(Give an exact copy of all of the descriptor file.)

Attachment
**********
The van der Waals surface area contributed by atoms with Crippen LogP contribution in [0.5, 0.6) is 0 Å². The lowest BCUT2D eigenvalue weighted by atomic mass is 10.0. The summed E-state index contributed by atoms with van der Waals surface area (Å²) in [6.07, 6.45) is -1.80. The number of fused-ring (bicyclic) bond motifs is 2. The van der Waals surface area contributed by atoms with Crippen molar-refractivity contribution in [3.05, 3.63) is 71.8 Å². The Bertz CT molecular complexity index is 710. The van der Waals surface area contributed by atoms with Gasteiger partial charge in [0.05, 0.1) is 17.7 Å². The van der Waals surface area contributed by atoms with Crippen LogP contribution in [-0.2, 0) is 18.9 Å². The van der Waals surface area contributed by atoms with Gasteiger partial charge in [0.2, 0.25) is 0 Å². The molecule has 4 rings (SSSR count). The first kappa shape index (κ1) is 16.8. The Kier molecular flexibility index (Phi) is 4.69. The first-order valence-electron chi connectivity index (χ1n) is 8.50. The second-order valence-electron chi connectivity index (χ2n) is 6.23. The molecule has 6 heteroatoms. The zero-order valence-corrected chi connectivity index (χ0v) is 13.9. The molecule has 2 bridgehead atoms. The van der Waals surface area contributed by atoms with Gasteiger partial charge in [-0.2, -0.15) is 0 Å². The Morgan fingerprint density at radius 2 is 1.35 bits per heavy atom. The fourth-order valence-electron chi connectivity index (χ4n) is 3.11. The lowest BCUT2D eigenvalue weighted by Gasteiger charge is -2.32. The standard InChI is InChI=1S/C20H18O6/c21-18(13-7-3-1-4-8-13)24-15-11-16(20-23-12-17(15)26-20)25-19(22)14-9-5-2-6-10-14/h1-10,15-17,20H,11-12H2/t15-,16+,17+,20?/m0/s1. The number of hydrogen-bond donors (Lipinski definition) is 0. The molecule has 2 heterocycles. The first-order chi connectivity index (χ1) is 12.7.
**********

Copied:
The van der Waals surface area contributed by atoms with Crippen LogP contribution in [0.5, 0.6) is 0 Å². The lowest BCUT2D eigenvalue weighted by atomic mass is 10.0. The summed E-state index contributed by atoms with van der Waals surface area (Å²) in [6.07, 6.45) is -1.80. The number of fused-ring (bicyclic) bond motifs is 2. The van der Waals surface area contributed by atoms with Crippen molar-refractivity contribution in [3.05, 3.63) is 71.8 Å². The Bertz CT molecular complexity index is 710. The van der Waals surface area contributed by atoms with Gasteiger partial charge in [0.05, 0.1) is 17.7 Å². The van der Waals surface area contributed by atoms with Crippen LogP contribution in [-0.2, 0) is 18.9 Å². The van der Waals surface area contributed by atoms with Gasteiger partial charge in [0.2, 0.25) is 0 Å². The molecule has 4 rings (SSSR count). The first kappa shape index (κ1) is 16.8. The Kier molecular flexibility index (Phi) is 4.69. The first-order valence-electron chi connectivity index (χ1n) is 8.50. The second-order valence-electron chi connectivity index (χ2n) is 6.23. The molecule has 6 heteroatoms. The zero-order valence-corrected chi connectivity index (χ0v) is 13.9. The molecule has 2 bridgehead atoms. The van der Waals surface area contributed by atoms with Gasteiger partial charge in [-0.2, -0.15) is 0 Å². The Morgan fingerprint density at radius 2 is 1.35 bits per heavy atom. The fourth-order valence-electron chi connectivity index (χ4n) is 3.11. The lowest BCUT2D eigenvalue weighted by Gasteiger charge is -2.32. The standard InChI is InChI=1S/C20H18O6/c21-18(13-7-3-1-4-8-13)24-15-11-16(20-23-12-17(15)26-20)25-19(22)14-9-5-2-6-10-14/h1-10,15-17,20H,11-12H2/t15-,16+,17+,20?/m0/s1. The number of hydrogen-bond donors (Lipinski definition) is 0. The molecule has 2 heterocycles. The first-order chi connectivity index (χ1) is 12.7.